SOUTH Australian company Australian Grain Export (AGE) is building a pulse cleaning and splitting plant at its Dublin packing to sell packaged product to international and domestic wholesalers.
The new plant will enable AGE to process Australian pulses and package them into 25-kilogram bags, creating a niche market for product handled at the Adelaide Plains site in addition to pulses exported in bulk and containers.
AGE director and trader Tyson Hewett said the expanded facility will target demand for customers wanting cleaned and packaged pulses such as field peas, faba beans, lentils and chickpeas.
“When we built Dublin in 2016, we started packing 20-foot containers with loose pulses and we still do that there and feed that demand,” Mr Hewett said.
“But we have a connection with customers who want to market on the other side – bags straight out to the wholesale market.”
He said there were also opportunities for AGE to expand to process pulses into consumer packs ranging in size from 300 grams to 1kg, ideal for supermarket shelves.
“Maybe in the next few years we get to that level, but our initial phase is to supply our international customers who want further processing.”
Win for growers
Mr Hewett said the plant will streamline processes for growers who need cleaning or sorting for out-of-specification pulses.
He said growers with these loads currently have to take the product to another site and have it cleaned before returning to the Dublin facility.
“Now we will be able to capture those loads and clean them straight away.
“This way we share cleaning costs, because we have to clean them anyway and process them.”
Mr Hewett said the Dublin facility will be a “one stop shop” and will result in reduced freight costs for growers who need further cleaning and sorting services.
Streamlined supply chain
By value-adding pulses at the current facility, Mr Hewett said the new plant will also reduce double-handling of bulk or container goods.
He said some export buyers were currently purchasing loose Australian pulses, and taking them to another site to be processed before exporting them to a final location.
With changing regulations and increasing supply chain costs, Mr Hewett said this was becoming difficult for some buyers.
“Some countries are banning exports, so where all these machines once were, they can’t actually re-export them again.
“They have customers further along that need product and that supply chain has been disrupted.
“Hopefully we can fill in a gap where they can get it straight from Australia and save the double-handling.”
Mr Hewett said Australia could not compete with other countries on labour costs, but AGE could offer buyers other benefits, such as better technology, time savings, and overall supply-chain stability.
He said improving supply-chain efficiencies was even more crucial to wholesalers and manufacturers in the current environment where containers were in short supply.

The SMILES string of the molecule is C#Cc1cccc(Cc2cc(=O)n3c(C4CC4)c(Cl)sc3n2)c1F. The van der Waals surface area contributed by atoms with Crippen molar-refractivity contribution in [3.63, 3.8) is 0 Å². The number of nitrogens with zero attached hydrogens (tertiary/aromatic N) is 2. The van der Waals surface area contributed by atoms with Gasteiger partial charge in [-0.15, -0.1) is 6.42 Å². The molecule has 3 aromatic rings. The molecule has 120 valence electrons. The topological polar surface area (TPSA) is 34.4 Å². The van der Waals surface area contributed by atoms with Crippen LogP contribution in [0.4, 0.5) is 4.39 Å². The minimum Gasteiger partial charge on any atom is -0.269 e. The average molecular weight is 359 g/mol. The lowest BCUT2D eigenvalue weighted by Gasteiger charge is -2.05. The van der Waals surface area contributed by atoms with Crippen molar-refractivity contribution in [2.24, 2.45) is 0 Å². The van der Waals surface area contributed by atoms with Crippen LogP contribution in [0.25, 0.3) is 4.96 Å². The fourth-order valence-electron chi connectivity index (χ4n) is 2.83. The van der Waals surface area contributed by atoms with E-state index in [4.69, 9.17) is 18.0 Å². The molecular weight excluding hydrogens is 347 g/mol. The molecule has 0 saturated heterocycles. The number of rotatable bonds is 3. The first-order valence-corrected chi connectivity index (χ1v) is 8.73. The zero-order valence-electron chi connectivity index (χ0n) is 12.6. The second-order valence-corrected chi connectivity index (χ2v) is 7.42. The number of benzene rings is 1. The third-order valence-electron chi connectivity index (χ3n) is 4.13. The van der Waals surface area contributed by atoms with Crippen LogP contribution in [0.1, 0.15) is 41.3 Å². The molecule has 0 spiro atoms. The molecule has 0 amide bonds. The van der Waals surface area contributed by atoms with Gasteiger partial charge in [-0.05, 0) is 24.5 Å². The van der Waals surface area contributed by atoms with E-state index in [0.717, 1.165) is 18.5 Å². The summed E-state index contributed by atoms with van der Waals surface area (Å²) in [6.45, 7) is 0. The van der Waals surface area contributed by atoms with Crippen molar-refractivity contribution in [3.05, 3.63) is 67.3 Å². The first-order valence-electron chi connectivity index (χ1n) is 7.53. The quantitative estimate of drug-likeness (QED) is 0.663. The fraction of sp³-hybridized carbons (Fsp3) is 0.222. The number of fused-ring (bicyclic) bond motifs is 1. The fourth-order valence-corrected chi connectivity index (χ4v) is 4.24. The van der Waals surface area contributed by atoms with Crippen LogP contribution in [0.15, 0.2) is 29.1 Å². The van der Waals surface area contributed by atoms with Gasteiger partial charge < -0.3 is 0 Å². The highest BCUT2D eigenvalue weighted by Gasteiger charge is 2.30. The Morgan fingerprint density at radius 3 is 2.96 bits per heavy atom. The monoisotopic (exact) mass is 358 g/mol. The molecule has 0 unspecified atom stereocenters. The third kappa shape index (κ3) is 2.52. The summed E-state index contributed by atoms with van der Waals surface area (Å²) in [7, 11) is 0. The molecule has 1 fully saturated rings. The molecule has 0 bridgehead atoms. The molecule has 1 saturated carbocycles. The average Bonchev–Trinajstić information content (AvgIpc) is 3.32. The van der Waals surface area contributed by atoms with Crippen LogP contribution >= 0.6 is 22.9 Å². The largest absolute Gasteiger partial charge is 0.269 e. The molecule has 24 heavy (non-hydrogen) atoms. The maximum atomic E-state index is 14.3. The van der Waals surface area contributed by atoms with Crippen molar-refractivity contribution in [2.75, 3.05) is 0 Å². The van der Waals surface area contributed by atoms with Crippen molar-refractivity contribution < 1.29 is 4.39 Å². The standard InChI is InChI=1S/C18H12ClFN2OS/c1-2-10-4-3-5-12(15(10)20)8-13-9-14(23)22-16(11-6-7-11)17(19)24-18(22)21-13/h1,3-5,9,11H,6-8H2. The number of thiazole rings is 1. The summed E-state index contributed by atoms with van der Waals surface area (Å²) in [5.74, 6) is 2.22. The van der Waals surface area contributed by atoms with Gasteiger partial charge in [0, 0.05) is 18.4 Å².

He said bulk has taken over from containers in markets which can accept both.
However, customers limited to container-only imports would need to look for other ways to reduce costs and time blow-outs.
“From our perspective, if we can get that end user, who is prepared or can only take a container, a finalised product ready to sell straight out of that container, then we will be pretty competitive out of our plant.”
Pulse production on rise
Most of the raw product packed at Dublin originates from SA farms with a small portion coming from Victoria and New South Wales.
Mr Hewett said he had seen an increase in SA pulse production, and expected this trend will continue.
“Pulses are a pretty important part of South Australia’s rotation.
“For the past 15 years since pulses got established, they really cemented land values in the pulse-growing areas.
“The plant breeders have done a marvelous job on lentils in particular, getting them to grow on more marginal areas.
“With urea going up through the roof, growing more pulses is just as profitable as our wheat crop was.
“About 25 years ago, you’d grow field peas at a small loss just to grow a good wheat crop.
“Now they are growing a profitable pulse in their rotation.
“The growers like it and will keep growing it, and we will keep growing the market.”
AGE has imported equipment for the new plant from Turkey and is waiting for specially skilled staff to travel from overseas to construct the facility.
Mr Hewett said it is unclear when this will happen, but hopes the plant will be ready by the end of the year.
Alongside the Dublin facility, AGE also owns the Wimmera Grain Company located at Rupanyup in rural Victoria.
SA is Australia’s leading producer of field peas, lentils and faba beans.
ABARES March 2022 crop report estimated SA’s 2021-22 production at: 85,000 tonnes of field peas; 460,000t of lentils; 230,000t of faba beans; 11,000t of chickpeas, and 45,000t of lupins.